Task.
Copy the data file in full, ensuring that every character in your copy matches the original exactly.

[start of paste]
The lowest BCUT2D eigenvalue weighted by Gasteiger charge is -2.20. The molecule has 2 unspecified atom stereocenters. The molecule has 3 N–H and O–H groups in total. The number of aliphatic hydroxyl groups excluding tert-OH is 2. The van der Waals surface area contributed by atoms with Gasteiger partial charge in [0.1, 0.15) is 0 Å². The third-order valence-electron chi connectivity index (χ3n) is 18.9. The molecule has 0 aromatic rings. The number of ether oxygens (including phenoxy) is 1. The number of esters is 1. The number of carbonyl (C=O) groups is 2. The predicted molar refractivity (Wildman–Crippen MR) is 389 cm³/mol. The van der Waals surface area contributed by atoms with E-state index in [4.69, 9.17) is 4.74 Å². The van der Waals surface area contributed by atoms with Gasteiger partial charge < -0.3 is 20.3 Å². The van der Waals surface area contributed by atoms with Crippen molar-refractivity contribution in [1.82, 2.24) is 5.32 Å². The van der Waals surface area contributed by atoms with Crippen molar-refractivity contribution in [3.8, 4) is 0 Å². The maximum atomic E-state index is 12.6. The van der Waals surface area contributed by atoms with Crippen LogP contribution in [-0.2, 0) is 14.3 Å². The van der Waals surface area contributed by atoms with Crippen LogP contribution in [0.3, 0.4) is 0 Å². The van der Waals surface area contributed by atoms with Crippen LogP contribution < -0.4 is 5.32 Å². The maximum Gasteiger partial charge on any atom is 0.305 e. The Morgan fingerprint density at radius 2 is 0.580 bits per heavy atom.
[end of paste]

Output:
The lowest BCUT2D eigenvalue weighted by Gasteiger charge is -2.20. The molecule has 2 unspecified atom stereocenters. The molecule has 3 N–H and O–H groups in total. The number of aliphatic hydroxyl groups excluding tert-OH is 2. The van der Waals surface area contributed by atoms with Gasteiger partial charge in [0.1, 0.15) is 0 Å². The third-order valence-electron chi connectivity index (χ3n) is 18.9. The molecule has 0 aromatic rings. The number of ether oxygens (including phenoxy) is 1. The number of esters is 1. The number of carbonyl (C=O) groups is 2. The predicted molar refractivity (Wildman–Crippen MR) is 389 cm³/mol. The van der Waals surface area contributed by atoms with E-state index in [4.69, 9.17) is 4.74 Å². The van der Waals surface area contributed by atoms with Gasteiger partial charge < -0.3 is 20.3 Å². The van der Waals surface area contributed by atoms with Crippen molar-refractivity contribution in [1.82, 2.24) is 5.32 Å². The van der Waals surface area contributed by atoms with Crippen molar-refractivity contribution in [3.8, 4) is 0 Å². The maximum atomic E-state index is 12.6. The van der Waals surface area contributed by atoms with Crippen LogP contribution in [-0.2, 0) is 14.3 Å². The van der Waals surface area contributed by atoms with Crippen LogP contribution in [0.3, 0.4) is 0 Å². The van der Waals surface area contributed by atoms with Crippen LogP contribution < -0.4 is 5.32 Å². The maximum Gasteiger partial charge on any atom is 0.305 e. The Morgan fingerprint density at radius 2 is 0.580 bits per heavy atom.